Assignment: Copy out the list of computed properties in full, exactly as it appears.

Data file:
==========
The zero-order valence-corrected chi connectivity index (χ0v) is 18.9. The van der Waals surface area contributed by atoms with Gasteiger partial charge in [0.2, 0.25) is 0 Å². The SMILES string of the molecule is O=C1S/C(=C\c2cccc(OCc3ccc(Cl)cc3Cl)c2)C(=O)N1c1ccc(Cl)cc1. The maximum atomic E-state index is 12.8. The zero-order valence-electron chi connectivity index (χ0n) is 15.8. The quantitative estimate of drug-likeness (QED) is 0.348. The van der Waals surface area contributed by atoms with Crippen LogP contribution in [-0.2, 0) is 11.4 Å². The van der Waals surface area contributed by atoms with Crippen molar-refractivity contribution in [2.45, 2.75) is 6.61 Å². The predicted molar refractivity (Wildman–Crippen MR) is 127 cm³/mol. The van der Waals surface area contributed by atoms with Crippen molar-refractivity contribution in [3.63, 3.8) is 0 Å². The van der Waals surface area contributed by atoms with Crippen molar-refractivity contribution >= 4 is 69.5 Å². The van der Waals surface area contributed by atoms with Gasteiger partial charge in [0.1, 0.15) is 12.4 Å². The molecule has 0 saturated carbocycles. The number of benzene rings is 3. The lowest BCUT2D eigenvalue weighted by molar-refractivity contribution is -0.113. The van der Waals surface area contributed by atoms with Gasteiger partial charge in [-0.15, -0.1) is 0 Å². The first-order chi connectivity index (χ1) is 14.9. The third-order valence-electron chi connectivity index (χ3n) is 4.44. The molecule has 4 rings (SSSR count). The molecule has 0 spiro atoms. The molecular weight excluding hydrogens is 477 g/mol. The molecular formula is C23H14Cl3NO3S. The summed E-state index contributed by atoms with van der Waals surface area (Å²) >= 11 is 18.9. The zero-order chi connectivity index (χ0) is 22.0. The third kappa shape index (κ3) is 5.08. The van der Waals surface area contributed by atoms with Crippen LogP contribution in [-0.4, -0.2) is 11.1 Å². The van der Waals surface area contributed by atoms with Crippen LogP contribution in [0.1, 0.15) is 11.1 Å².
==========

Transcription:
The zero-order valence-corrected chi connectivity index (χ0v) is 18.9. The van der Waals surface area contributed by atoms with Gasteiger partial charge in [0.2, 0.25) is 0 Å². The SMILES string of the molecule is O=C1S/C(=C\c2cccc(OCc3ccc(Cl)cc3Cl)c2)C(=O)N1c1ccc(Cl)cc1. The maximum atomic E-state index is 12.8. The zero-order valence-electron chi connectivity index (χ0n) is 15.8. The quantitative estimate of drug-likeness (QED) is 0.348. The van der Waals surface area contributed by atoms with Crippen LogP contribution in [-0.2, 0) is 11.4 Å². The van der Waals surface area contributed by atoms with Crippen molar-refractivity contribution in [2.45, 2.75) is 6.61 Å². The predicted molar refractivity (Wildman–Crippen MR) is 127 cm³/mol. The van der Waals surface area contributed by atoms with Crippen molar-refractivity contribution in [3.63, 3.8) is 0 Å². The van der Waals surface area contributed by atoms with Crippen molar-refractivity contribution >= 4 is 69.5 Å². The van der Waals surface area contributed by atoms with Gasteiger partial charge in [0.1, 0.15) is 12.4 Å². The molecule has 0 saturated carbocycles. The number of benzene rings is 3. The lowest BCUT2D eigenvalue weighted by molar-refractivity contribution is -0.113. The van der Waals surface area contributed by atoms with Gasteiger partial charge in [-0.15, -0.1) is 0 Å². The first-order chi connectivity index (χ1) is 14.9. The third-order valence-electron chi connectivity index (χ3n) is 4.44. The molecule has 4 rings (SSSR count). The molecule has 0 spiro atoms. The molecular weight excluding hydrogens is 477 g/mol. The molecular formula is C23H14Cl3NO3S. The summed E-state index contributed by atoms with van der Waals surface area (Å²) >= 11 is 18.9. The zero-order chi connectivity index (χ0) is 22.0. The third kappa shape index (κ3) is 5.08. The van der Waals surface area contributed by atoms with Crippen LogP contribution in [-0.4, -0.2) is 11.1 Å². The van der Waals surface area contributed by atoms with Crippen LogP contribution in [0.1, 0.15) is 11.1 Å².